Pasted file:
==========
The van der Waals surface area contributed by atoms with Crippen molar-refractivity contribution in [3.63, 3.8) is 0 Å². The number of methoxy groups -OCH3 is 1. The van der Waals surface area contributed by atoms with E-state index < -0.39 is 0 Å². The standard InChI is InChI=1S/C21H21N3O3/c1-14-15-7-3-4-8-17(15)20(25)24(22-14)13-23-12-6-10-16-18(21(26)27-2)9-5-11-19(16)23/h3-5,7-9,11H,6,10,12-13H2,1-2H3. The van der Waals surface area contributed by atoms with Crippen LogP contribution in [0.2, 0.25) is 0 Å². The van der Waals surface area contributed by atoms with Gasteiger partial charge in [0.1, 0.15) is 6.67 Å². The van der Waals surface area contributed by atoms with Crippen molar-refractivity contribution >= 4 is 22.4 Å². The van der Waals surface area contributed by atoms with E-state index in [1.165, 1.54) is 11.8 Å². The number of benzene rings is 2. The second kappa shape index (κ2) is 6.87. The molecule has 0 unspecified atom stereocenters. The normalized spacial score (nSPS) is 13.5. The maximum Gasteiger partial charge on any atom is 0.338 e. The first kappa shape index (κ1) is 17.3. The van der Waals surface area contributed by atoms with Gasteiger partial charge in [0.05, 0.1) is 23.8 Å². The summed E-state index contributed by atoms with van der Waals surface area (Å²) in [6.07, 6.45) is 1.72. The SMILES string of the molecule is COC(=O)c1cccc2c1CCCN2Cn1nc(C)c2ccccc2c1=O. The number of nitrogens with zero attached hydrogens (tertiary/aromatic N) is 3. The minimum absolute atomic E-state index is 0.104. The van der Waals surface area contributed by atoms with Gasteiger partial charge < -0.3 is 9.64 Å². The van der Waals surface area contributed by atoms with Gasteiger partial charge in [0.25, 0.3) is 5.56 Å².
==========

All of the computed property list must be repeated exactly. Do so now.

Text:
The van der Waals surface area contributed by atoms with Crippen molar-refractivity contribution in [3.63, 3.8) is 0 Å². The number of methoxy groups -OCH3 is 1. The van der Waals surface area contributed by atoms with E-state index < -0.39 is 0 Å². The standard InChI is InChI=1S/C21H21N3O3/c1-14-15-7-3-4-8-17(15)20(25)24(22-14)13-23-12-6-10-16-18(21(26)27-2)9-5-11-19(16)23/h3-5,7-9,11H,6,10,12-13H2,1-2H3. The van der Waals surface area contributed by atoms with Crippen LogP contribution in [0.2, 0.25) is 0 Å². The van der Waals surface area contributed by atoms with Gasteiger partial charge in [0.1, 0.15) is 6.67 Å². The van der Waals surface area contributed by atoms with Crippen molar-refractivity contribution >= 4 is 22.4 Å². The van der Waals surface area contributed by atoms with E-state index in [1.165, 1.54) is 11.8 Å². The number of benzene rings is 2. The second kappa shape index (κ2) is 6.87. The molecule has 0 unspecified atom stereocenters. The normalized spacial score (nSPS) is 13.5. The maximum Gasteiger partial charge on any atom is 0.338 e. The first kappa shape index (κ1) is 17.3. The van der Waals surface area contributed by atoms with Gasteiger partial charge in [0.05, 0.1) is 23.8 Å². The summed E-state index contributed by atoms with van der Waals surface area (Å²) in [6.07, 6.45) is 1.72. The SMILES string of the molecule is COC(=O)c1cccc2c1CCCN2Cn1nc(C)c2ccccc2c1=O. The number of nitrogens with zero attached hydrogens (tertiary/aromatic N) is 3. The minimum absolute atomic E-state index is 0.104. The van der Waals surface area contributed by atoms with Gasteiger partial charge < -0.3 is 9.64 Å². The van der Waals surface area contributed by atoms with Gasteiger partial charge in [0.25, 0.3) is 5.56 Å².